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  • Writer's pictureCarolyn

June and July

Updated: May 13

Summer time is here!

There is nothing quite like summer at Disney, swelteringly hot with tons of humidity and pop up rain showers to make it extra fun. But at the end of the day, a super hot day at Disney is better than a more temperate day anywhere else right?! If you and your family are planning a trip to Orlando during the summer months we recommend lots of water, along with some good planning to maximize your park time while minimizing the possibility of overheating. For some extra insight into dealing with the heat click here.

By the time June rolls around summer is in full swing and has the crowds to match the heat. The midday heat in particular can be brutal, June average temperatures range from the low 70s to highs in the 90s pretty much everyday. July is even worse, with the summer storm season generating humidity that makes the summer heat truly oppressive. If it does rain, and you are able to, wait it out or accept getting wet, it might cool you off after all. The rain often clears out the parks and you will be able to get more rides done. However, the rain also closes down some rides, so be aware of that. We do not generally visit the parks during the summer, but if you have no other alternative, planning, patience, flexibility, and water will be your best friends.

Due to the crowd levels the park operating hours are long, allowing for people to maximize park time in the morning and evening when the heat is not so bad. We particularly recommend the strategy of getting to the parks for rope drop to get in early morning rides when lines are a little shorter, taking a break from the heat in the middle of the day to take a nap or enjoy your resort’s pool, and then return in the evening to get dinner and ride some rides as the temperature decreases until park close. It’s important to remember that a trip to Walt Disney World is not generally a relaxing one, and this is especially true at the height of the summer. But it’s equally important to remember that it’s better to be in Walt Disney World during a hot, rainy, and crowded day, than to be anywhere else (and if you don’t think that’s true, probably don’t go during the summer months).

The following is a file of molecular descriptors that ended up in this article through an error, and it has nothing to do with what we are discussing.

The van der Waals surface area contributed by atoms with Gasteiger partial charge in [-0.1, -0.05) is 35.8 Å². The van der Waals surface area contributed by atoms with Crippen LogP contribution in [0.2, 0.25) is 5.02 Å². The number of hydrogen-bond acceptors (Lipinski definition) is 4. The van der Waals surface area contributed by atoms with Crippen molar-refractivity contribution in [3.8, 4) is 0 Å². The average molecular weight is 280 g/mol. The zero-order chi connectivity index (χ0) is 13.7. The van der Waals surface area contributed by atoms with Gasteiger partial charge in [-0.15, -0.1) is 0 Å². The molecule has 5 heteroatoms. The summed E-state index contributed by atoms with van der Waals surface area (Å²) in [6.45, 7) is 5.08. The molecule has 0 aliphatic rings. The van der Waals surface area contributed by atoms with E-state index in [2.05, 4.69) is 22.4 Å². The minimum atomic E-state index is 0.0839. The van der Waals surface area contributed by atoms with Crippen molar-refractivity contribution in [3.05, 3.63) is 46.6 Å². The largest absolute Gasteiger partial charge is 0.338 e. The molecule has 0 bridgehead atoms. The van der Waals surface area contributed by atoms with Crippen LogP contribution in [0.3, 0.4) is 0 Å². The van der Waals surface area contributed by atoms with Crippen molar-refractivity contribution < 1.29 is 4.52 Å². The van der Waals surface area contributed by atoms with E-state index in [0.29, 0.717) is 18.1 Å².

In years past, Epcot’s International Flower and Garden Festival has extended into June and July. While that is not the case in 2024, there will be the opening of Communicore Hall at Epcot on June 10th and the opening of Tiana’s Bayou Adventure (no date yet announced) to look forward to, as well as some new fun summer offerings. Click here to read more about them.


  • With the higher crowd levels, the park operating hours are longer.

  • It is rare for popular rides to be closed for refurbishment during June and July.

  • Every Disney resort has multiple pools, one main one and additional smaller quiet pools, that are a great way to cool off during the heat of the day.

  • Disney has two great water parks, these are a ticket add on, that have great theming and plenty of great attractions to fill a day with. The operational hours for these water parks are typically the longest in July.

  • 4th of July: If you are looking for outstanding fireworks for the 4th of July, look no further than Walt Disney World, which has some incredible special night shows in addition to some fun themed food and PhotoPass opportunities.


  • Crowd levels tend to be high for all of June and July leading to increased costs and the need to strategize and plan more to maximize time.

  • There is less of a chance of a discount being offered by Disney.

  • The summer weather at Disney can be downright unpleasant at times. The temperature will range from lows in the 70s to highs in the 90s, frequently with high humidity.

  • Expect afternoon thunderstorms ranging from a quick 20 minutes to all afternoon and evening. Pack ponchos/umbrellas and an extra pair of shoes in case one pair gets wet.

  • 4th of July: Crowd levels around the 4th of July skyrocket.

  • Hurricane season kicks off in July, so stay up to date on the weather and be okay with the possibility of the parks closing for a day if a tropical storm or hurricane hits the area.


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